Acting childish is a fleeting moment based on the situation but being child-like defines you. I think this question is answered by the last part of the quote. The father claims his son will not get over ‘it’. The ‘it’ refers to the son’s goodness and generosity that the rest of the world seems to have given up on. The son is child-like. Therefore, it is my belief that the son represents humans in their most natural form. He is going to continue to see and act morally because he will not be faced with the external pressures of a society which can change his nature because civilization doesn’t exist. The father represents a person who has overrun their natural human pure instincts because he faces the responsibilities the son is not burdened with.
Whether or not my student’s position that we are naturally good but then are corrupted by society can be supported or not is a matter for discussion. But she, as Cormac McCarthy and Jesus, believes at least that there is something good and pure at the core of our being, something that we would do well to locate, nurture, and preserve. The best evidence for it, at least in The Road, is that the boy is a completely believable character. We know, in other words, that no matter how encrusted with real life it becomes, each of us has at our core a spark of goodness—something that may be the best evidence available for the reality of the divine.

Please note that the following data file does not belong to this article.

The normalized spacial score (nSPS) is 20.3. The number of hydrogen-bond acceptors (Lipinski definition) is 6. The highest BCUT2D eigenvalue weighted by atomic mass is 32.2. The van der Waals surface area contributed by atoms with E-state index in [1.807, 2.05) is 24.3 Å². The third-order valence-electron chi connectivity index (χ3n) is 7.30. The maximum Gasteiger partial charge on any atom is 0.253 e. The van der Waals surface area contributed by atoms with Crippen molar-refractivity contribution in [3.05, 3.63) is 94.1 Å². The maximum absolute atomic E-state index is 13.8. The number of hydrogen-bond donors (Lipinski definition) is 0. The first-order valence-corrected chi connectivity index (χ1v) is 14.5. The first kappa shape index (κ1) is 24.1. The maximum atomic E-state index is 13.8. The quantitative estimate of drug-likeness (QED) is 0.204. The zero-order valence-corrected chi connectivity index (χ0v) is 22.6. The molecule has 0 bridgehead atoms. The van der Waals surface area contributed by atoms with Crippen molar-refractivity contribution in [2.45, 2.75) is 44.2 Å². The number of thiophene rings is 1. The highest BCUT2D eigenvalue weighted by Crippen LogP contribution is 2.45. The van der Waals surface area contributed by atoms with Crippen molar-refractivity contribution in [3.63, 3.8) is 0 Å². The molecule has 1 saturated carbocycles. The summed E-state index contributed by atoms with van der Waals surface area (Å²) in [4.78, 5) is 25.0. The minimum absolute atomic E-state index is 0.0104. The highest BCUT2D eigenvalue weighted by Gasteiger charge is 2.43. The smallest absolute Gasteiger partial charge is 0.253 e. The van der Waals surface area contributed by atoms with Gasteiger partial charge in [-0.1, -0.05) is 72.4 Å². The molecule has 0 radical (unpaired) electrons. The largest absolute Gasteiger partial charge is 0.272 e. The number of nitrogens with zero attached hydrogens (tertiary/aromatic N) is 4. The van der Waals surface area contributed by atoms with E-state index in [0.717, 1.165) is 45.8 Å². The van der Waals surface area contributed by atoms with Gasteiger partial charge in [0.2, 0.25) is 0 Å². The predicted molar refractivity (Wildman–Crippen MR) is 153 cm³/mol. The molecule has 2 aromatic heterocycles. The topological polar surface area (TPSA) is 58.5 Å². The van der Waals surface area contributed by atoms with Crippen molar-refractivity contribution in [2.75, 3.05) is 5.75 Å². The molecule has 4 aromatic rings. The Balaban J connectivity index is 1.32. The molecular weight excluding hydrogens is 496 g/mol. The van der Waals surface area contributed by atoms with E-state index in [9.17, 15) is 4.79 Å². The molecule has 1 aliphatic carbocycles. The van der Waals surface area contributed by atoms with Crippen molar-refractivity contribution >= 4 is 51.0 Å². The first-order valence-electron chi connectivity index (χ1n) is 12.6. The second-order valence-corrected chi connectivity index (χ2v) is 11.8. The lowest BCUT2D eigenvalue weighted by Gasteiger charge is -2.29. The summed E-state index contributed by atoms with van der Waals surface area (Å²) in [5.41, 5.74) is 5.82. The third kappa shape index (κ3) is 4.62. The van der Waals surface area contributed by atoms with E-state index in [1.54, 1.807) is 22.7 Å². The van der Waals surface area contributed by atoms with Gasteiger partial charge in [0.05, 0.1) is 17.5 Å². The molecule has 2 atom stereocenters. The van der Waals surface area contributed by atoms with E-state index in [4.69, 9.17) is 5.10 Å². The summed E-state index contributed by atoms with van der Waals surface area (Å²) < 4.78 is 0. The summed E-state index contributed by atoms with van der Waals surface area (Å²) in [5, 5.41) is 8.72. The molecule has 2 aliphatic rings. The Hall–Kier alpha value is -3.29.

Believing in such natural goodness, even in the face of so much contrary evidence, is a matter of choice and commitment rather than of objective data. It is a reason to respect the dignity and value of all persons, regardless of their race, gender, socio/economic status, or any of the other reasons on the basis of which we deny human equality and value. As Simone Weil writes,
Whoever recognizes that reality . . . holds every human being without any exception as something sacred to which each of us is bound to show respect. This is the only possible motive for universal respect towards all human beings.